A cancelled trip to Iceland and researchers who think outside the box. It meant that Katarina Abrahamsson and her colleagues could embark on an expedition aboard the research vessel Skagerak to the site of the Nord Stream gas leaks in the Baltic Sea only two days after their detection.
News about the huge methane gas leak in the Baltic Sea made headlines for several days in late September this year. Initial reports suggested that the unprecedented leak would probably not impact marine life in the area. It was believed that the gas would rise into the air at the water surface and create a temporarily enhanced greenhouse effect.
However, marine biologist Thomas Dahlgren from the Department of Marine Sciences had a different opinion.
“We know that high concentrations of natural gas are toxic to fish. In this area, I was thinking that Baltic cod would be those at risk, but that it would probably affect more species. The leak was probably going to be bad news for the Baltic Sea, which is a sensitive ecosystem,” explains Dahlgren, who received a lot of attention from the media for his warnings.
It’s a Thursday afternoon in early October. Dahlgren gets out of his car at Nya Varvet and walks down to the quay to meet the research vessel Skagerak following its expedition to the site of the Nord Stream gas leaks in the Baltic Sea. He is here to retrieve his underwater camera, which was bolted to the Rosette sampler, a kind of CTD device (measuring conductivity, temperature and depth).
“Unfortunately, I didn’t have the opportunity to go along myself. It’s going to be interesting to see what we find from the water samples taken. I must admit, it felt somewhat lonely being the only researcher to sound the alarm about the risks to marine life,” says Dahlgren.
The ship docked at 5:30 p.m. sharp and a dozen researchers signed off, exhausted after five intense days on board.
The methane gas leak was discovered on 26 September and for more than a week, methane gas leaked into the sea. Thanks to the rapid response of the researchers from the University of Gothenburg, they managed to reach the site before the discharge had completely stopped. Over a period of 54 hours, the expedition collected between 100 and 200 water samples.
“We set up 20 different measurement sites at intervals of about 9 to 18 kilometres to map the spread of the methane in the water. We had the help of researchers and equipment from the Alfred Wegener Institute in Germany. They can distinguish between methane from the natural gas pipeline and what occurs naturally,” says Professor Katarina Abrahamsson.
It was a happy coincidence that a planned research expedition to Iceland and the Faroe Islands had been cancelled due to severe weather. When the gas leak occurred, our new research vessel was in its home port, Nya Varvet. In record time, marine researchers from the University of Gothenburg organised an expedition led by Abrahamsson, who was able to use saved funding to pay for the expedition.
The determination of the researchers to get on their way before the leak had completely subsided was a crucial driving force as well.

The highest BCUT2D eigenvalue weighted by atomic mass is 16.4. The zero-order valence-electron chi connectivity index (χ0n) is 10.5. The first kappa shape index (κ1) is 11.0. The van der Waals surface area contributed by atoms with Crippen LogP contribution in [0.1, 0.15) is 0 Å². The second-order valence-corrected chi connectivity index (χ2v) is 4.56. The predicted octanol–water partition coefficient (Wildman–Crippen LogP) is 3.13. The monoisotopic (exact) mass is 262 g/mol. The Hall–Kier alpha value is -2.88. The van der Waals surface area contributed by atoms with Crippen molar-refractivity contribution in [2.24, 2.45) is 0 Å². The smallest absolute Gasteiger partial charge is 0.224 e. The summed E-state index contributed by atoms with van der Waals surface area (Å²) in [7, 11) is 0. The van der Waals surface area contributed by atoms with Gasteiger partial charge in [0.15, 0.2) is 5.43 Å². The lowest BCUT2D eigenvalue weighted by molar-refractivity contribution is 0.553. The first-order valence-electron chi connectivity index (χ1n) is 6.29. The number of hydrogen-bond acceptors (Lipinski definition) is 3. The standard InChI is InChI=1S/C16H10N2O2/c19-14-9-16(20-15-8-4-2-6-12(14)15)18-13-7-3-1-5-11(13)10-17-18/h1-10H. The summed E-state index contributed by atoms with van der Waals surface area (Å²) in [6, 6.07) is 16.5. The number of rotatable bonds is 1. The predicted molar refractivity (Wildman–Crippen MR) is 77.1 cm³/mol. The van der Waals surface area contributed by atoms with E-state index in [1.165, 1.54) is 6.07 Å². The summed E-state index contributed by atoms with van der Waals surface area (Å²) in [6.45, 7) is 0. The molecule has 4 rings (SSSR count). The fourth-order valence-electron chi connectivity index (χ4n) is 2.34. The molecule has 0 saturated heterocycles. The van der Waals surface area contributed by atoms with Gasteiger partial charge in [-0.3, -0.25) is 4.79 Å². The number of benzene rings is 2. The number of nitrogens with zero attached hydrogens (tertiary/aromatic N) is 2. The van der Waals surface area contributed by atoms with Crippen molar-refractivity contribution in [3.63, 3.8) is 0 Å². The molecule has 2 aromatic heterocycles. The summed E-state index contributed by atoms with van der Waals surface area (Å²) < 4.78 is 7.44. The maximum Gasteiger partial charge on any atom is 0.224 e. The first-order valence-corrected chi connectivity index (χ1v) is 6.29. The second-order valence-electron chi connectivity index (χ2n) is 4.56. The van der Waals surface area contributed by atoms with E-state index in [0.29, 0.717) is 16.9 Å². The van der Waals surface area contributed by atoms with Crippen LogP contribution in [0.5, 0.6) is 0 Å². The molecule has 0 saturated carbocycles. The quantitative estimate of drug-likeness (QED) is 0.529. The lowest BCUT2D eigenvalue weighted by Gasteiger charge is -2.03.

“There are many questions to be answered. Such as how much of the methane gas rises into the atmosphere and how much dissolves in the water,” Abrahamsson explains.
While on the expedition, the researchers were already able to establish that methane levels in the waters around the Nord Stream gas leak were 1,000 times higher than normal. The distribution pattern of the methane from the leak was complex and difficult to explain. One reason was that the expedition party was unable to measure the entire discharge, because the researchers were only allowed to survey Swedish waters. There was simply not enough time to apply for a permit from Denmark.
A month after returning home, much remains to be done before an analysis can be performed.
“Marine biologist Carina Bunse is working on the biological samples. They are not ready and it will take some time before they are. But we believe that much more methane dissolved in the water than was originally assumed. What happened to the methane in the water is unclear. Did bacteria take care of it, is it still there, or did it rise up into the atmosphere as the water was re-mixed?” Abrahamsson asks.
To answer all of these questions, Abrahamsson and her colleagues are planning a new expedition to the area east of Bornholm in January.
“It’s important to take follow-up measurements to understand what consequences the discharge will have in the future.” We hope we will be able to go, but the funding is yet to be secured. In the past, we could apply for emergency grants for research projects like this, and now it looks like that possibility is opening up for us. In that case, we will look at the plankton production and see if it might have been affected,” Abrahamsson explains.
Skagerak expedition to Nord Stream gas leaks
WHEN? 2 to 6 October. Departure was three days after the decision was made on the expedition.
WHERE? The surveys were conducted in the Southern Baltic Sea, east of Bornholm, in the Swedish economic zone.
WHY? To investigate the spread and potential impact on the marine environment of a historically massive discharge of methane gas from the Nord Stream pipelines on the sea floor.